Making Democracy Work

About the League

What is our mission? How are we structured? What is our history?

Annual Report 2012-2013

Click HERE to read the Annual Report for 2012-2013 activities of the League of Women Voters of the Ann Arbor Area.

2014 Budget

LWV-AAA and CTN Share Award

From AnnArbor.com: Local League of Women Voters and Community Television Network win media excellence award

November 3, 2011, Ann Arbor, Michigan---CTN and LWV have won a Philo award in the category of political awareness for its broadcast of the League of Women Voters' County Commissioner District 10, 11 Democratic Primary Candidates Forum at this year's Philo T. Farnsworth Festival of Media Arts Awards. CTN staff members Greg McDonald and Rob Cross worked with the League to produce this program.

Several League programs have brought awards to CTN in recent years, including:

2009 Philo Media Arts Festival, 2nd Place - Ward 5 Primary Candidates Debate, 2007 Philo Media Arts Festival, 1st Place - 5th Ward Primary Candidate Debate 2001 Philo Media Arts Festival, 1st Place - City Council Candidates Forum

90th Birthday Celebration A Big Success

Fall 2011: Hathaway's Hideaway on south Ashley Street started out as the old Second Ward Polling Place. It was the perfect location for the Ann Arbor Area League of Women Voters to celebrate 90 years of women having the vote and also 90 years of League activity promoting civic involvement.

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Michigan President Jessica Reiser and Ann Arbor Area President Sue Smith.

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Member Mary Hathaway and Ann Arbor Mayor John Hieftje

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L to R: Mona Walz, Sunny Morse, Mary Stadel, Eunice Burns, Suzy Morse

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Zoe Behnke models suffragette garb to promote the upcoming exhibit at the Washtenaw Historical Society.

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L to R: Barbara Clark and Fran Lyman

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L to R: Jessica Reiser, Judy Mich and Ann Arbor Councilwoman Maggie Teall

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Sue Smith demonstrates an old-style ballot box.

Old News - But Fun

Newspaper clipping from 1973 covering the annual LWV interview with 2nd District Republican Congressman Marvin Esch.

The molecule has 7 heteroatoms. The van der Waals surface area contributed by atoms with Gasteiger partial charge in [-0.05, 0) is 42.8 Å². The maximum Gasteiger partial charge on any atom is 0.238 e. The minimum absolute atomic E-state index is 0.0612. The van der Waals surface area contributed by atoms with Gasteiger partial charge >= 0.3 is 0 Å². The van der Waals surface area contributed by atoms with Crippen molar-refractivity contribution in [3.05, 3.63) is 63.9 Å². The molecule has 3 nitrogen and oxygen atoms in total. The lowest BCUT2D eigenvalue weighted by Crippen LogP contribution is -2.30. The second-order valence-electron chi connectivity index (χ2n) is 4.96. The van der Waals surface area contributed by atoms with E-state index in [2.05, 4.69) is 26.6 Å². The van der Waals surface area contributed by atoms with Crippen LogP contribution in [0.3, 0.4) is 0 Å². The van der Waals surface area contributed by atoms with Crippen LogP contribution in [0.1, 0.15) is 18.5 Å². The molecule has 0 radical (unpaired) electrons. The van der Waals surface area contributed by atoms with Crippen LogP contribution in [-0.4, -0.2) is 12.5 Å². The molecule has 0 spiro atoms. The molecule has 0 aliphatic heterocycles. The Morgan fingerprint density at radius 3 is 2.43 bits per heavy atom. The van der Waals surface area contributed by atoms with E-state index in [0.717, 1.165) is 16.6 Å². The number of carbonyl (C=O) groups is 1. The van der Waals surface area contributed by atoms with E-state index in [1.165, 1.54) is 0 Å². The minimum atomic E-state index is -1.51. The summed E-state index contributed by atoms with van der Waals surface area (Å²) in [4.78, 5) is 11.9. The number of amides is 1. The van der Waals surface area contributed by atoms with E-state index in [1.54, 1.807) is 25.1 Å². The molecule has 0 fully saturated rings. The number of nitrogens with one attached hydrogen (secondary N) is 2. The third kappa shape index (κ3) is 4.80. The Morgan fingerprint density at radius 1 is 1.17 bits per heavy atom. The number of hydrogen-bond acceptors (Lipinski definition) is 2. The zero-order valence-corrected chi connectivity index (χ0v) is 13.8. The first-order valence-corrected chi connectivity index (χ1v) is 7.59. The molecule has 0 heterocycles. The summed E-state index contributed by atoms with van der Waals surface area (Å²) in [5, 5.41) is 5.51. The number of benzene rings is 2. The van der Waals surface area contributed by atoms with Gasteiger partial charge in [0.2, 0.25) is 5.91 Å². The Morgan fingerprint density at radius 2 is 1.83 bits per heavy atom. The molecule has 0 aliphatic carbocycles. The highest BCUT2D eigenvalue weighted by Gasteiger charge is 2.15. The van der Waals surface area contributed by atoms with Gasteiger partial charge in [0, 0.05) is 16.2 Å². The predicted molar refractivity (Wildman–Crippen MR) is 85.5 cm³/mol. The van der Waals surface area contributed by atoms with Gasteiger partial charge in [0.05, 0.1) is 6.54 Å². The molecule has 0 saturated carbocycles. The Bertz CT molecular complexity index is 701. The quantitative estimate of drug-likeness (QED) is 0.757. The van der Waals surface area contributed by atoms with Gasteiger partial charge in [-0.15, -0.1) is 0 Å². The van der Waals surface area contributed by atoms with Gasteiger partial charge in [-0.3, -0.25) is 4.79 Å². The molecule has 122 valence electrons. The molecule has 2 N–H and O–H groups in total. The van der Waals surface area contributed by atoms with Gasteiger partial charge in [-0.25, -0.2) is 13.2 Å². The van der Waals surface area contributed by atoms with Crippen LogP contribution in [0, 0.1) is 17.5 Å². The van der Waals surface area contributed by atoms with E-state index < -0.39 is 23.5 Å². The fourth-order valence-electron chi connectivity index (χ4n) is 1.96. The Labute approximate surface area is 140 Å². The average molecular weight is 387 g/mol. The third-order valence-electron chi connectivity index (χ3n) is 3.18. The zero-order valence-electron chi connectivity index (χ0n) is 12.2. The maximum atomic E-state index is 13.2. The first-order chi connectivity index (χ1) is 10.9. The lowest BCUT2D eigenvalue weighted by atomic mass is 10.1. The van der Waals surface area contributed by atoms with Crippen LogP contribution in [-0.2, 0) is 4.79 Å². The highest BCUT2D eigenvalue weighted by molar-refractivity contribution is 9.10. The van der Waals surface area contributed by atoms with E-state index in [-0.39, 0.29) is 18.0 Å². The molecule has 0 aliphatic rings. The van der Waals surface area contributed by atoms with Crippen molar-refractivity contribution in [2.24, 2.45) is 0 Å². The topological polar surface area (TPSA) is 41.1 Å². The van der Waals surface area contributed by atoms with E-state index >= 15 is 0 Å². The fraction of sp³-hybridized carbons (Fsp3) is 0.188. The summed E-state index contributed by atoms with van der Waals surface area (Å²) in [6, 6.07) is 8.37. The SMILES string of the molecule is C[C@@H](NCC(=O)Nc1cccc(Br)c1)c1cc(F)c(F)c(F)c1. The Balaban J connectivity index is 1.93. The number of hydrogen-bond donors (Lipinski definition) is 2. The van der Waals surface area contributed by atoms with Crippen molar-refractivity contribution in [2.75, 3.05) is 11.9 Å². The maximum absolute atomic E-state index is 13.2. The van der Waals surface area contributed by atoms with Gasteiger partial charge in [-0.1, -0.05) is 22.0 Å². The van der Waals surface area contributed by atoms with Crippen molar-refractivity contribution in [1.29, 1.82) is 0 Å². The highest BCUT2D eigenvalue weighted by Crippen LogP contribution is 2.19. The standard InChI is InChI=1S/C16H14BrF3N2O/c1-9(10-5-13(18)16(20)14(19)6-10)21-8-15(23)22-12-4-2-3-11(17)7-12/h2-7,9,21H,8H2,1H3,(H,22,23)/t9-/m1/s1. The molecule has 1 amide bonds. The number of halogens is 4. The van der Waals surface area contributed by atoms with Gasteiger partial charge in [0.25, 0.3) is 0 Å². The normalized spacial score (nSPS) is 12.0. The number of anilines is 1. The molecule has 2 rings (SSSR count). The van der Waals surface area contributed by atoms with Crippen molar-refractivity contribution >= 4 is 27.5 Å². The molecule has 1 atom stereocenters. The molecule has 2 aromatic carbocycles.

Representative Esch participated via speaker phone (LWV was high tech even then) because he was in Washington working on the energy bill that was passed that year (remember the gasoline shortages of 1973?).

He said that his priorities for the upcoming session of Congress included pension reform, tax reform, housing, education, restructuring Congress, and campaign financing reform. Those are still topics facing our government today.

Our Mission and Roles

The League of Women Voters is a nonpartisan political organization encouraging informed and active participation in government. It influences public policy through education and advocacy. We never support or oppose any political party or candidate.

The League of Women Voters has two separate and distinct roles.

  • Voters Service/Citizen Education: we present unbiased nonpartisan information about elections, the voting process, and issues.

  • Action/Advocacy: we are also nonpartisan, but, after study, we use our positions to advocate for or against particular policies in the public interest.

To conduct our voter service and citizen education activities, we use funds from the League of Women Voters Education Fund, which is a 501(c)(3) corporation, a nonprofit educational organization. The League of Women Voters, a membership organization, conducts action and advocacy and is a nonprofit 501(c)(4) corporation.

Our Vision, Beliefs, and Intentions guide our activities.

Other League Organizations

Our Ann Arbor Area League is one of 22 local Leagues throughout Michigan.

Our members are also members of

and

History of the League of Women Voters